Replacing a Skeleton Lock

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  #1  
Old 12-06-10, 01:17 PM
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Replacing a Skeleton Lock

Hi,

Total newbie here and seriously need your help!

Because of a suddenly malfunctioning skeleton key lock, I am now unable to access my home office. When I insert the key into the 6:00 position, I am unable to turn it past 4:00 p.m. I've tried WD-40 and 3-in-1 oil to loosen the mechanism. Useless. I've tried all kinds of brute force moves in a futile attempt to alter the position of the lock (e.g., jiggling the doorknob or trying to change the whole position of the door by attempting to pry it up, down, or sideways with with a screwdriver). Nothing works.

Before giving up altogether and calling in a locksmith (and spending $$ I don't have), I'd like to try and remove this lock myself and take it to the locksmith for repair or replacement. But. . . I don't how to do that! So far, I've removed the strike plate and door knobs. What next? :-)

TIA!
 
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Old 12-06-10, 03:43 PM
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Welcome to the forums! Most likely you have a spring broken inside the mortise. I am gathering, too, you can't access the "box", since you are locked out, and only have a hole in the door to get the key in, right? Is the dead bolt part extended into the door jamb? How did you remove the door knobs without access to the other side? Strike plate, too, since you can't open it.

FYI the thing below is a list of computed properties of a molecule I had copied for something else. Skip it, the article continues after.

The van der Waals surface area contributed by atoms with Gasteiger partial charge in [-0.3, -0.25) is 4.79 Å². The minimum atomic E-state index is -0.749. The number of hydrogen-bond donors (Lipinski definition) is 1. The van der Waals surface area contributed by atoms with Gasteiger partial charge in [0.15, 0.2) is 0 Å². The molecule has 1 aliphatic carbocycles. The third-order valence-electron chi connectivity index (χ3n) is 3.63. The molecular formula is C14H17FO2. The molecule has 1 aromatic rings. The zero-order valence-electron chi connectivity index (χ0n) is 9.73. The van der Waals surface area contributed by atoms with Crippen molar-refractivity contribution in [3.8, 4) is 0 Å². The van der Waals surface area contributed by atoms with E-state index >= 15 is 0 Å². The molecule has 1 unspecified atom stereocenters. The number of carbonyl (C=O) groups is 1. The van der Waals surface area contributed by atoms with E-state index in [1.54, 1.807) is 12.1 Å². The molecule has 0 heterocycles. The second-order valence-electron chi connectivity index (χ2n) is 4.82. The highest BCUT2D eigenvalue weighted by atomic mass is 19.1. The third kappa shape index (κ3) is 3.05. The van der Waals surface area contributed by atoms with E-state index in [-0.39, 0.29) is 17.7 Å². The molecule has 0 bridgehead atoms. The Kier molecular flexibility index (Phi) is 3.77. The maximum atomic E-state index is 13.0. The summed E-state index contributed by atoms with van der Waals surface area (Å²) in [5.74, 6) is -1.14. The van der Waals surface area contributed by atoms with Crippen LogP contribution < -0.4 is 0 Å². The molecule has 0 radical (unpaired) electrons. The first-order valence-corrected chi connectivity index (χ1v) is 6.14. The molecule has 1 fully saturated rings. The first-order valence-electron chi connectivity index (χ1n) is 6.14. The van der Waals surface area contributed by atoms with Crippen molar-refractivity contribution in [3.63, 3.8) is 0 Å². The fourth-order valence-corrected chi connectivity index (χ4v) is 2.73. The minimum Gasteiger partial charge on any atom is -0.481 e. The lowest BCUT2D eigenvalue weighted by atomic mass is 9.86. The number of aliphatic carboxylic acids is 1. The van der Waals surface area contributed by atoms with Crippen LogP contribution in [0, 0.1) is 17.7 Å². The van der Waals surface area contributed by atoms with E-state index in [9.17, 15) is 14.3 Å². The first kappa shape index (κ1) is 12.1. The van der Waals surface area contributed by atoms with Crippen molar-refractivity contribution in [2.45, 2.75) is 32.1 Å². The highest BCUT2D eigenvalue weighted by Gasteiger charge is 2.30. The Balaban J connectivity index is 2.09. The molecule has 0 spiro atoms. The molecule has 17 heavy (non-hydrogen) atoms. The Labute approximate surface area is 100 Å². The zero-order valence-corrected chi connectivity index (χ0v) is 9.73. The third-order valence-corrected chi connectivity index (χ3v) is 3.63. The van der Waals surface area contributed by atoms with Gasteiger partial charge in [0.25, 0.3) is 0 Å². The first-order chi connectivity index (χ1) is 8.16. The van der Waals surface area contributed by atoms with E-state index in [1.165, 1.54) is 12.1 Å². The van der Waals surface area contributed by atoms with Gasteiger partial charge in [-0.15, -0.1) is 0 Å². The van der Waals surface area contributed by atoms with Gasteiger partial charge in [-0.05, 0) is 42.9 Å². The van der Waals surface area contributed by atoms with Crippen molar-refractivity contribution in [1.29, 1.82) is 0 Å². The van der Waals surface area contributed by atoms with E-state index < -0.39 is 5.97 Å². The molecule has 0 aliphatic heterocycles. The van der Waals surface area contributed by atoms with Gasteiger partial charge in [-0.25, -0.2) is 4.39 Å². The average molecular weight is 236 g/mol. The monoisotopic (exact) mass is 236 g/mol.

#3  
Old 12-06-10, 04:28 PM
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Thank you so much for the welcome, Chandler! You are totally correct that I can't access the box because I am, indeed, locked out and "only have a hole in the door to get the key in."

I'm figuring that the dead bolt part must be extended into the door jamb as there seems to be no way to force action by way of the door knobs and no room to get a screw driver or credit card into the space between the jamb and frame. As you can also imagine, this is a very old house. So the door has 5 panels. One of the panels is broken and I was holding it together with duct tape. (For shame! Do I have to reveal all my dirty secrets? :-) So, I was able to punch through the broken panel and reach in to access the inside door knob. (However, the now-missing panel is not large enough for a human being, especially of my size, to fit through; it if was, I would have entered the room and removed the hinges that are located, of course, on the inside of the door! LOL!) As for the strike plate, it's attached to the door by 4 screws -- easy enough removal.
 
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Old 12-06-10, 05:09 PM
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The strike plate should be on the "box" side, and that is why I asked. Can you reach through the panel and unscrew the 4 screws holding the box on? If so, it will fall off and you're in.
 
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Old 12-06-10, 06:55 PM